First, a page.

Penguins Post All-Star Break Assessment – Forwards

The Pittsburgh Penguins’ forward group has, quite possibly, been the most perplexing assembly of individuals in hockey this season.

Despite boasting one of the most star-studded, dangerous-on-paper lineups in recent history, they spent the first three months of 2015-16 dwelling the basements of NHL scoring lists. They were bottom-of-the-barrel in almost every statistical category for offense and their stars were struggling. In fact, it’s safe to say that they were simply a bad team.

When Mike Johnston was fired and Mike Sullivan took over the head coaching duties on December 12th, there was an immediate change of pace for this forward group. The results weren’t immediate but you could see that they were playing a more up-tempo style of hockey and individuals like Sidney Crosby, who had struggled mightily to produce under Johnston, started to look like superstars again. Sullivan’s system allows for creativity but still provides structure. Most importantly, it allows for offensive onslaughts, which is what this team is built for.

Statistically, the Penguins have done a complete 180 in terms of how they stack up against the rest of the league on the offensive side of things. Pittsburgh is eighth in even-strength goals-for since the calendar turned to 2016. They’re seventh in high-danger scoring chances and maybe most importantly, since it was a huge reason for their lack of scoring early on, they rank tenth in on-ice shooting-percentage with a 7.5-percent. That percentage is still a bit low for this roster but it’s a far jump from the 6.3-percent they had with Johnston at the helm, which was good for 24th in the NHL.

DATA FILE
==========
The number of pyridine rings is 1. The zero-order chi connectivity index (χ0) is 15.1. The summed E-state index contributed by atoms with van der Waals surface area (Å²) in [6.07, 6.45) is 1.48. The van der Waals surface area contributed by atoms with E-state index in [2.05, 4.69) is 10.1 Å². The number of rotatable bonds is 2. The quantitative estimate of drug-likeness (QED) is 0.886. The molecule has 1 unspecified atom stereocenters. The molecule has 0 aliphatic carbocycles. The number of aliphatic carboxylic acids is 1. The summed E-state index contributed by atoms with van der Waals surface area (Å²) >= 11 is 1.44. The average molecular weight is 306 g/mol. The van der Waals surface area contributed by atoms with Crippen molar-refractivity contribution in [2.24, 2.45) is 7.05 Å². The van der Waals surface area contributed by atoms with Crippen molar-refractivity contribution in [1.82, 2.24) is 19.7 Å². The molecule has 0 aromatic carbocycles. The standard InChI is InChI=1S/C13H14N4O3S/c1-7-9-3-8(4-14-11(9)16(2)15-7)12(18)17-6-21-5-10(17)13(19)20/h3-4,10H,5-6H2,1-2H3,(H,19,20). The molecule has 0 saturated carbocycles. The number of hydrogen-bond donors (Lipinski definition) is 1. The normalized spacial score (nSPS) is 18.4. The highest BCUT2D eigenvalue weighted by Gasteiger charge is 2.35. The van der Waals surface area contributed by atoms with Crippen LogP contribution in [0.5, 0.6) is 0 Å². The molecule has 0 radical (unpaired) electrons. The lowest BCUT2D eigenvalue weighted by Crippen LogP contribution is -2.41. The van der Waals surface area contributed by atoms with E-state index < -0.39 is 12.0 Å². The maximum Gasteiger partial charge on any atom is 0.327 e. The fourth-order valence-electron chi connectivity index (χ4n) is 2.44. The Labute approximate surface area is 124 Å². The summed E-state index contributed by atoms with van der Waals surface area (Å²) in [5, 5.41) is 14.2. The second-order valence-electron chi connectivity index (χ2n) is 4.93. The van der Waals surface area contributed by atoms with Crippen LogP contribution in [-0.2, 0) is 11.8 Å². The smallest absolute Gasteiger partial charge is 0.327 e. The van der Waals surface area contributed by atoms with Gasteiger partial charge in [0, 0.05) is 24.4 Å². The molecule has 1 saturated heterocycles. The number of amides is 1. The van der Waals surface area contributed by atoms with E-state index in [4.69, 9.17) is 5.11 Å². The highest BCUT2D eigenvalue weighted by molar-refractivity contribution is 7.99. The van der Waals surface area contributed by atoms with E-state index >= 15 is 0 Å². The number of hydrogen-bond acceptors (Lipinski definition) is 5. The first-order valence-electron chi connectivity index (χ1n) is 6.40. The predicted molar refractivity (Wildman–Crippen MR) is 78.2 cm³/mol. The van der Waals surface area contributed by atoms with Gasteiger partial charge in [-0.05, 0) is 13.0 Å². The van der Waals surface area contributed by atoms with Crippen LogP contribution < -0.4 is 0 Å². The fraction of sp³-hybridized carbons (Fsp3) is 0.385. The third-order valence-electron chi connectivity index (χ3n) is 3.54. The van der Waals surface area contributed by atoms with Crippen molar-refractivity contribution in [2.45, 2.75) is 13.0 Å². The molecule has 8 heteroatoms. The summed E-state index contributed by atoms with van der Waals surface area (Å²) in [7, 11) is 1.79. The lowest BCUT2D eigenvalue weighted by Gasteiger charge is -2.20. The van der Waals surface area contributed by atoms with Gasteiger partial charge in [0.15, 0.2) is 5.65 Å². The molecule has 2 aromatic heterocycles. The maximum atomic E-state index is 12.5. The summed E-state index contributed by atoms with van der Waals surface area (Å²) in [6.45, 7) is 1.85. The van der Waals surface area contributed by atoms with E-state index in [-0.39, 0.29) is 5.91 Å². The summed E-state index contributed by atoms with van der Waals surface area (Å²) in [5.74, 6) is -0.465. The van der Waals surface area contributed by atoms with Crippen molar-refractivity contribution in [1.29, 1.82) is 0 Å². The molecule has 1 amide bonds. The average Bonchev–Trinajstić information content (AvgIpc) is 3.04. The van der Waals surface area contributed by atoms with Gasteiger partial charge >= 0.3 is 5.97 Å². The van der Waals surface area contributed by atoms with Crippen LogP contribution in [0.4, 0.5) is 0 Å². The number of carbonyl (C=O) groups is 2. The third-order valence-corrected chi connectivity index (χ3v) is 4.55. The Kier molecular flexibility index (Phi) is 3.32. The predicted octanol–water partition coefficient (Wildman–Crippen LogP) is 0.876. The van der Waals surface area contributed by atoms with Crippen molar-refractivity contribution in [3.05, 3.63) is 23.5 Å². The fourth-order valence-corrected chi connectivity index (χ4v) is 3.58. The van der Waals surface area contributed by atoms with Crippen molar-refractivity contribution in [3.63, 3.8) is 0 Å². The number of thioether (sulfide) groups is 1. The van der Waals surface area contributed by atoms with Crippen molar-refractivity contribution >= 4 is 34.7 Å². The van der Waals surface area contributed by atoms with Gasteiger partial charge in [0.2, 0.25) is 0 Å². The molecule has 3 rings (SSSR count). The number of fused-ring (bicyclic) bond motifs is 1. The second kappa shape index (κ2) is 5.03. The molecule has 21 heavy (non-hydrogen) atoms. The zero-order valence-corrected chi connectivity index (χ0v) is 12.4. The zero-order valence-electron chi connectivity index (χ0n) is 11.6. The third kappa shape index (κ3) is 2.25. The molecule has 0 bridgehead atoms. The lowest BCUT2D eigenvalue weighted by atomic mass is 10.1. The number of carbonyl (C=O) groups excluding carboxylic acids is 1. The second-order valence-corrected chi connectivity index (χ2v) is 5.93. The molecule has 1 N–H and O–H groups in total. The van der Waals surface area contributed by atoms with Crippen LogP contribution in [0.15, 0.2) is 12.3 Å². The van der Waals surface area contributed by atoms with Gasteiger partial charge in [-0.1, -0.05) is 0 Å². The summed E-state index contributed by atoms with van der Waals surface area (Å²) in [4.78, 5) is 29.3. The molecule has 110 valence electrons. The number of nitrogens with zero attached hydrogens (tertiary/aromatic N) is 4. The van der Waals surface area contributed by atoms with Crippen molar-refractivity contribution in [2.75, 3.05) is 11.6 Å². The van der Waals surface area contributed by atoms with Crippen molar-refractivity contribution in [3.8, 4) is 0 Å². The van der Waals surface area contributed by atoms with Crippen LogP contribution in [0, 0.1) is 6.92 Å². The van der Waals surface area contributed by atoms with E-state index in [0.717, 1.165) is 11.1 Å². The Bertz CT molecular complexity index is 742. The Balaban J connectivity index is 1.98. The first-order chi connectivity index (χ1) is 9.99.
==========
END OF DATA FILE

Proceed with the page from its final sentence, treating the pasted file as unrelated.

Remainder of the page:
Pittsburgh Penguins Top-Six

The top-six in Pittsburgh is arguably the most talented group in the NHL, mainly due to their two world-class centers in Crosby and Evgeni Malkin. They’ve recently received a facelift with David Perron going to Anaheim in exchange for speedy winger Carl Hagelin, and the move seems to have sparked Phil Kessel as he and Hagelin are an almost unmanageable dose of speed alongside Malkin. Just how good has that trio been so far? (stats courtesy of

(Charles LeClaire-USA TODAY Sports)
(Charles LeClaire-USA TODAY Sports)

Time-On-Ice: 70:45

Goals-For: 6

Goals-Against: 3

Corsi-For Percentage: 60.1%

Shooting Percentage: 10.17%

The combination of Hagelin and Kessel has resulted in numerous odd-man breaks due to their speed up ice and Malkin is benefitting from the two of them constantly putting opposing defenders on their heels. If they can keep creating space for Malkin, while Kessel chips in with the type of scoring we’ve seen as of late, this will be a tough line to account for down the stretch. Especially when you consider how well the Penguins’ top line is performing.

There’s no secret to the success of Crosby’s line, which mainly consists of Chris Kunitz on the left and Patric Hornqvist on the right. It’s quite simple; Kunitz and Hornqvist go as Crosby goes. Now that number 87 is hitting on all cylinders, both of his line mates are benefitting greatly and shedding their early season scoring slumps. So far in 2016, that line has accounted for over 55 minutes of time-on-ice with seven even-strength goals-for and only two against. They also boast a whopping 73.8% Corsi-for percentage. If you were concerned about Crosby earlier in the season, you weren’t alone. However, it’s clear that Crosby is back and looks poised for a huge second half.